The partial shutdown of the US federal government ended in late-January. Several departments, including the US Department of Agriculture (USDA), were shuttered, agricultural reports, including the World Agricultural Supply and Demand Estimate (WASDE) forecast in January 2019, were delayed and about 380,000 federal employees were furloughed from work.
Such a beginning was ominous, with the rest of the year seeing little relief from trade battles that began in 2018, said David Widmar, agricultural economist with Agricultural Economic Insights (aei). That insecurity continues as US agribusiness heads into 2020.
“We did not resolve much of the uncertainty on the plate that we had for global agriculture for 2019 – we are carrying that baggage with us,” he told FeedNavigator.
The outbreak of African Swine Fever (ASF) in China in 2018 also continued to play out in 2019, he said. “It’s spreading to more countries and the USDA’s latest estimate is that China will have another year of reduced production,” he added.
“Now we’re seeing concerns in Europe about the disease and we’re seeing it in other parts of Asia,” he said. “The other challenge is that it is intertwined with the trade war – both of these things are adverse trade factors.”
Although there has been a trade deal with Japan, that resolution is “a drop in the bucket with all the other challenges we’re facing,” Widmar said.
The revised trade agreement with Mexico and Canada (USMCA) has not yet passed through the US Senate and trade resolution efforts continue between Washington and Beijing.
“It is not the year to bury your head in the sand [however]. Contrary to how it feels, you should not pursue the ostrich strategy.”
The late planting of feed crops and the below trend yield allowed the US to dodge “a massive bullet” with ending stocks, commented the agricultural economist.
From initial estimates of feed crop production, soybean ending stocks declined from record highs, he said. Feed grain stocks remain above average but are closer to previous levels.
“Even though we had massive adjustments in production, [and] commodity prices are a little higher, they are not massively higher,” he said. “Part of that was because we were at massively burdensome stocks at the start of the year and now we have a less burdensome situation… we have improved, but it was an improvement from a bleak situation to a less bleak situation.”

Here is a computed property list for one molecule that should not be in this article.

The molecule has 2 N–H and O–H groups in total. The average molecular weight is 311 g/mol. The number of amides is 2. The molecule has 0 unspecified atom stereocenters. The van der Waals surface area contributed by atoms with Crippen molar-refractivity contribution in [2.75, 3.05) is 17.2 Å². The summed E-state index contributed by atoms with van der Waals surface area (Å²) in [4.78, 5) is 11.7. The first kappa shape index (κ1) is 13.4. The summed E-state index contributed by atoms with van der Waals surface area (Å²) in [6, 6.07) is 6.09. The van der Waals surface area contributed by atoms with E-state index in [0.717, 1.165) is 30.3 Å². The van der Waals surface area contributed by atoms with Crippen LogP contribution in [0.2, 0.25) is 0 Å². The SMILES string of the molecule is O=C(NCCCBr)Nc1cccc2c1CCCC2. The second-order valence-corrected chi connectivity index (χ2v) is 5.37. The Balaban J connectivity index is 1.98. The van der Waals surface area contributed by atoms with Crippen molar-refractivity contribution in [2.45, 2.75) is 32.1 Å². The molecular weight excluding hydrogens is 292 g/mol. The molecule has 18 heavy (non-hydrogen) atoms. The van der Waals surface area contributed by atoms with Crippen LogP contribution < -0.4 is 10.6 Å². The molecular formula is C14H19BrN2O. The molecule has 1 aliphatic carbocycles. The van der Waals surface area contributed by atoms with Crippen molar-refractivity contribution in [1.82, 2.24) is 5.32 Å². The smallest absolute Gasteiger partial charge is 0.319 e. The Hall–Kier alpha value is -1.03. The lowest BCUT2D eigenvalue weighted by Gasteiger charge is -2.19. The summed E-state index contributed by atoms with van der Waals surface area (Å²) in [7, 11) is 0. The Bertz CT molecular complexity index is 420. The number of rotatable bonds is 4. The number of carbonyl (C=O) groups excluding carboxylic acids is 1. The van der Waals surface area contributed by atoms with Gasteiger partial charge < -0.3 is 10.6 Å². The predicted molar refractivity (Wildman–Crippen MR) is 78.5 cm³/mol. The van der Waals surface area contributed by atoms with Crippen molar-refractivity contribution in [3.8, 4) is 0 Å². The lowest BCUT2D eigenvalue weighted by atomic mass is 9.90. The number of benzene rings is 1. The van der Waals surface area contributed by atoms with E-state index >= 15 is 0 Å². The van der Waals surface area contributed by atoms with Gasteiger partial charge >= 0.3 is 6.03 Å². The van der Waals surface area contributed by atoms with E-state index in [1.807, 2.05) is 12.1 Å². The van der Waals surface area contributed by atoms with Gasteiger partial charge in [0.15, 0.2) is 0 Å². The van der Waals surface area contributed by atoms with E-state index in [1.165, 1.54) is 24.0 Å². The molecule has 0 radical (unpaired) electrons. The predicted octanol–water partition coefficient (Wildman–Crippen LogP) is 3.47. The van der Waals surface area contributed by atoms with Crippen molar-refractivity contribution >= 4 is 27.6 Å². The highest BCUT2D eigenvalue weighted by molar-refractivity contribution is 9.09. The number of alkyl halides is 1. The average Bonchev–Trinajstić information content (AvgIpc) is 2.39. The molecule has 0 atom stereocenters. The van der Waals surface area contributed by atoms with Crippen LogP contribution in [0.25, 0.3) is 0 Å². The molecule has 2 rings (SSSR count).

Producers were also at a loss as to how to determine what to plant as the trade war with China created uncertainty about crop flows.
In 2019, the USDA provided a second year of market facilitation payments (MFP) to support producers of feed and food crops along with some livestock species, but Widmar said the MFP remains an ad hoc program and is not guaranteed to be available to producers next year.
Those payments were a great support through some of the trade and market challenges, reported Davie Stephens, president of the American Soybean Association (ASA), who bemoaned the weather conditions that hampered US feed crop production this year.
“It wasn’t something that was just geographically [centered], one state or a wet spot here and a dry spot there, it really encompassed the whole of the US from the Dakotas to Nebraska to the southern regions where you saw extreme flooding or extreme snow or just extreme conditions.”
Weather challenges have continued for producers, delaying harvests and leaving crops in the fields into December, he said. “We’re getting close to the end of the year and I think a lot of that will carry over into harvesting in 2020 – it’s not letting up,” he added, noting such developments bring problems for crop producers in terms of deciding what to plant and and in assessing their financial situation.
The late harvesting also creates issues around preparing fields for next year’s feed crops, Stephens said. Typically, November and December are used to do proactive work as the crop is out of the field.
“The last thing you want when planting season comes around is to have to harvest and plant a crop the same day,” he said.
From a trade policy perspective, 2019 has been one of the tougher years in recent memory, said Floyd Gaibler, director of trade policy and biotechnology at the US Grains Council (USCG).
“It’s been driven by the retaliatory tariffs put in place by China, the EU and other countries – that’s made it difficult, and in some cases impossible, for our products to be competitive in those markets,” he said. “We’ve had recurring issues of non-scientific, asynchronous-biotech approvals.”
“The trade war effort has been the most disruptive,” he said. “It’s created tensions, uncertainty and it brings into question the ability to be reliable suppliers – that’s one of the biggest headwinds that we’ve been facing.”
The USGC has remained in contact with grain and agricultural product customers in China, he said. However, the notion that a trade deal would return the export market to exactly what it was prior to the tensions with Beijing is inaccurate.
Gaibler said: “It’s a challenge to lose market share and once you do lose it, it’s difficult to get it back – customers start making new relationships with new trading partners.”
The council spent much of 2019 on phytosanitary related talks with trading partners and pushing for ratification of the USMCA, he said. There have been a growing number of countervailing duty investigations into some US exports as well that have to be addressed.
“They’re unfair and they’re costly to defend,” he added.
However, there was a resolution of a World Trade Organization (WTO) investigation, which confirmed China had been providing excess support to some of its domestic grain producers, he said. “We’re looking to see what other provisions they put in place.”
Another positive note was the trade deal with Japan, Gaibler added.